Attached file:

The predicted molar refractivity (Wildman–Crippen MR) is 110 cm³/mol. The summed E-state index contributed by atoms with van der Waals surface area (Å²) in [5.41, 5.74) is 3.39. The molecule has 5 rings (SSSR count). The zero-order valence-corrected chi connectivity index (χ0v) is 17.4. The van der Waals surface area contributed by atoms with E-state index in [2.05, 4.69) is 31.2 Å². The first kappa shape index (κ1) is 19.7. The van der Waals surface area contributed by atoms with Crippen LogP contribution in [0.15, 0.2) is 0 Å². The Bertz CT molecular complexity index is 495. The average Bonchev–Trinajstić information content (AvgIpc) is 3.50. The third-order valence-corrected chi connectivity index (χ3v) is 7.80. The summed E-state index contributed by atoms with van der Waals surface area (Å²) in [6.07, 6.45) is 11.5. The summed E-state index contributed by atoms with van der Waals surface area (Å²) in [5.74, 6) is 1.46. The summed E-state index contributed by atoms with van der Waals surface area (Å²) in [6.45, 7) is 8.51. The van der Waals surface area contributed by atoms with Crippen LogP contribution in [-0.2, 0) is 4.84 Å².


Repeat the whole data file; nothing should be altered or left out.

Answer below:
The predicted molar refractivity (Wildman–Crippen MR) is 110 cm³/mol. The summed E-state index contributed by atoms with van der Waals surface area (Å²) in [5.41, 5.74) is 3.39. The molecule has 5 rings (SSSR count). The zero-order valence-corrected chi connectivity index (χ0v) is 17.4. The van der Waals surface area contributed by atoms with E-state index in [2.05, 4.69) is 31.2 Å². The first kappa shape index (κ1) is 19.7. The van der Waals surface area contributed by atoms with Crippen LogP contribution in [0.15, 0.2) is 0 Å². The Bertz CT molecular complexity index is 495. The average Bonchev–Trinajstić information content (AvgIpc) is 3.50. The third-order valence-corrected chi connectivity index (χ3v) is 7.80. The summed E-state index contributed by atoms with van der Waals surface area (Å²) in [6.07, 6.45) is 11.5. The summed E-state index contributed by atoms with van der Waals surface area (Å²) in [5.74, 6) is 1.46. The summed E-state index contributed by atoms with van der Waals surface area (Å²) in [6.45, 7) is 8.51. The van der Waals surface area contributed by atoms with Crippen LogP contribution in [-0.2, 0) is 4.84 Å².